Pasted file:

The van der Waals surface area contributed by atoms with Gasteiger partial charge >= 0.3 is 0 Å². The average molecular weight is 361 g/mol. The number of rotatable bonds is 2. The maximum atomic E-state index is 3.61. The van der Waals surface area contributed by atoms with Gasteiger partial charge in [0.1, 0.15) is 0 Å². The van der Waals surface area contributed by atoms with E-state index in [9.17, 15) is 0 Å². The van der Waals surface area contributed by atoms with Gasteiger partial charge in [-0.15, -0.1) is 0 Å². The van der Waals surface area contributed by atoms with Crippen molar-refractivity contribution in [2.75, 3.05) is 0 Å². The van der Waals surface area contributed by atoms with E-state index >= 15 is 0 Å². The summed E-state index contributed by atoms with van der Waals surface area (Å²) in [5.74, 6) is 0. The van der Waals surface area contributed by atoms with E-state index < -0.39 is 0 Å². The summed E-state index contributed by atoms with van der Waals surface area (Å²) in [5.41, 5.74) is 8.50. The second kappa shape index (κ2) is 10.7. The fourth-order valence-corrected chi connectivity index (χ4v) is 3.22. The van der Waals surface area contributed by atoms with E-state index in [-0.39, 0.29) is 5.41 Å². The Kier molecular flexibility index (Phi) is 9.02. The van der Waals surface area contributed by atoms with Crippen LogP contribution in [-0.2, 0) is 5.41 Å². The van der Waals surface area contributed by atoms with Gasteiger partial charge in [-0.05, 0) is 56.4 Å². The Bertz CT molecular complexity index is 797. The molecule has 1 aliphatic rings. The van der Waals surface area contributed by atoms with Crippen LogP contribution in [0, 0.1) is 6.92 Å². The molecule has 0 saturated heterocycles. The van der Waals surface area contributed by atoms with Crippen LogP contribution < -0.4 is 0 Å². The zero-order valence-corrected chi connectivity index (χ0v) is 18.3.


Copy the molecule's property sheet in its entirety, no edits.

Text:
The van der Waals surface area contributed by atoms with Gasteiger partial charge >= 0.3 is 0 Å². The average molecular weight is 361 g/mol. The number of rotatable bonds is 2. The maximum atomic E-state index is 3.61. The van der Waals surface area contributed by atoms with Gasteiger partial charge in [0.1, 0.15) is 0 Å². The van der Waals surface area contributed by atoms with E-state index in [9.17, 15) is 0 Å². The van der Waals surface area contributed by atoms with Gasteiger partial charge in [-0.15, -0.1) is 0 Å². The van der Waals surface area contributed by atoms with Crippen molar-refractivity contribution in [2.75, 3.05) is 0 Å². The van der Waals surface area contributed by atoms with E-state index >= 15 is 0 Å². The summed E-state index contributed by atoms with van der Waals surface area (Å²) in [5.74, 6) is 0. The van der Waals surface area contributed by atoms with E-state index < -0.39 is 0 Å². The summed E-state index contributed by atoms with van der Waals surface area (Å²) in [5.41, 5.74) is 8.50. The second kappa shape index (κ2) is 10.7. The fourth-order valence-corrected chi connectivity index (χ4v) is 3.22. The van der Waals surface area contributed by atoms with E-state index in [-0.39, 0.29) is 5.41 Å². The Kier molecular flexibility index (Phi) is 9.02. The van der Waals surface area contributed by atoms with Crippen LogP contribution in [-0.2, 0) is 5.41 Å². The van der Waals surface area contributed by atoms with Gasteiger partial charge in [-0.05, 0) is 56.4 Å². The Bertz CT molecular complexity index is 797. The molecule has 1 aliphatic rings. The van der Waals surface area contributed by atoms with Crippen LogP contribution in [0, 0.1) is 6.92 Å². The molecule has 0 saturated heterocycles. The van der Waals surface area contributed by atoms with Crippen LogP contribution < -0.4 is 0 Å². The zero-order valence-corrected chi connectivity index (χ0v) is 18.3.